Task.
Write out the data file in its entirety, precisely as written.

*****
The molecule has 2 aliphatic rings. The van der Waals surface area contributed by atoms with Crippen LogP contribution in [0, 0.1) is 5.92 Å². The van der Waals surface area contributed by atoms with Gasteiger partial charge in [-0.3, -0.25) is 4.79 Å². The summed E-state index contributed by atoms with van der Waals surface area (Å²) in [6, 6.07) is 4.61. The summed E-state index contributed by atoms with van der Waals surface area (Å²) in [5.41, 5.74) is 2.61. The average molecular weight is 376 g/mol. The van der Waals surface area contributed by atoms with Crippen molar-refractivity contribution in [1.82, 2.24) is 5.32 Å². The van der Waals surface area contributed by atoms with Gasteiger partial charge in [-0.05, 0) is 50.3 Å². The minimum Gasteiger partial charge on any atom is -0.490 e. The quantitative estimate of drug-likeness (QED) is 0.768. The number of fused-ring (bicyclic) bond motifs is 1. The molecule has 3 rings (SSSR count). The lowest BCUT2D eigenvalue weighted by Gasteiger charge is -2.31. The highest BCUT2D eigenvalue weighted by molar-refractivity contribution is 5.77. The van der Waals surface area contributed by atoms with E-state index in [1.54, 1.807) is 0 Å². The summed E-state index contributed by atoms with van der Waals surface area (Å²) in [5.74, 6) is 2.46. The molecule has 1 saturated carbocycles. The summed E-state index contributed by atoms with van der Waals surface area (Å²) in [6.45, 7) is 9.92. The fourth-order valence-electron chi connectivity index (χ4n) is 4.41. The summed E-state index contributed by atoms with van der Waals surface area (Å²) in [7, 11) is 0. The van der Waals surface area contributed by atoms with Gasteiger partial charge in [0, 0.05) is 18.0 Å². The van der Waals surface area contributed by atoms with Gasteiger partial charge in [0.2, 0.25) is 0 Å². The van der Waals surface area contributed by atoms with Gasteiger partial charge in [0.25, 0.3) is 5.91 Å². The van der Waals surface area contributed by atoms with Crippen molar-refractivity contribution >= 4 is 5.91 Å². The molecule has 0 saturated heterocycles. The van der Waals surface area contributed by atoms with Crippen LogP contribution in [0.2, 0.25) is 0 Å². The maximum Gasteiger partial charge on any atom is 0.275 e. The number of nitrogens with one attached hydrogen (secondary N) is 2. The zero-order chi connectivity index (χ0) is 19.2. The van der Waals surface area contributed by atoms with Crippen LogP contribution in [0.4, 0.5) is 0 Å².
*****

The molecule has 2 aliphatic rings. The van der Waals surface area contributed by atoms with Crippen LogP contribution in [0, 0.1) is 5.92 Å². The van der Waals surface area contributed by atoms with Gasteiger partial charge in [-0.3, -0.25) is 4.79 Å². The summed E-state index contributed by atoms with van der Waals surface area (Å²) in [6, 6.07) is 4.61. The summed E-state index contributed by atoms with van der Waals surface area (Å²) in [5.41, 5.74) is 2.61. The average molecular weight is 376 g/mol. The van der Waals surface area contributed by atoms with Crippen molar-refractivity contribution in [1.82, 2.24) is 5.32 Å². The van der Waals surface area contributed by atoms with Gasteiger partial charge in [-0.05, 0) is 50.3 Å². The minimum Gasteiger partial charge on any atom is -0.490 e. The quantitative estimate of drug-likeness (QED) is 0.768. The number of fused-ring (bicyclic) bond motifs is 1. The molecule has 3 rings (SSSR count). The lowest BCUT2D eigenvalue weighted by Gasteiger charge is -2.31. The highest BCUT2D eigenvalue weighted by molar-refractivity contribution is 5.77. The van der Waals surface area contributed by atoms with E-state index in [1.54, 1.807) is 0 Å². The summed E-state index contributed by atoms with van der Waals surface area (Å²) in [5.74, 6) is 2.46. The molecule has 1 saturated carbocycles. The summed E-state index contributed by atoms with van der Waals surface area (Å²) in [6.45, 7) is 9.92. The fourth-order valence-electron chi connectivity index (χ4n) is 4.41. The summed E-state index contributed by atoms with van der Waals surface area (Å²) in [7, 11) is 0. The van der Waals surface area contributed by atoms with Gasteiger partial charge in [0, 0.05) is 18.0 Å². The van der Waals surface area contributed by atoms with Gasteiger partial charge in [0.2, 0.25) is 0 Å². The van der Waals surface area contributed by atoms with Gasteiger partial charge in [0.25, 0.3) is 5.91 Å². The van der Waals surface area contributed by atoms with Crippen molar-refractivity contribution >= 4 is 5.91 Å². The molecule has 0 saturated heterocycles. The van der Waals surface area contributed by atoms with Crippen LogP contribution in [0.2, 0.25) is 0 Å². The maximum Gasteiger partial charge on any atom is 0.275 e. The number of nitrogens with one attached hydrogen (secondary N) is 2. The zero-order chi connectivity index (χ0) is 19.2. The van der Waals surface area contributed by atoms with Crippen LogP contribution in [0.4, 0.5) is 0 Å².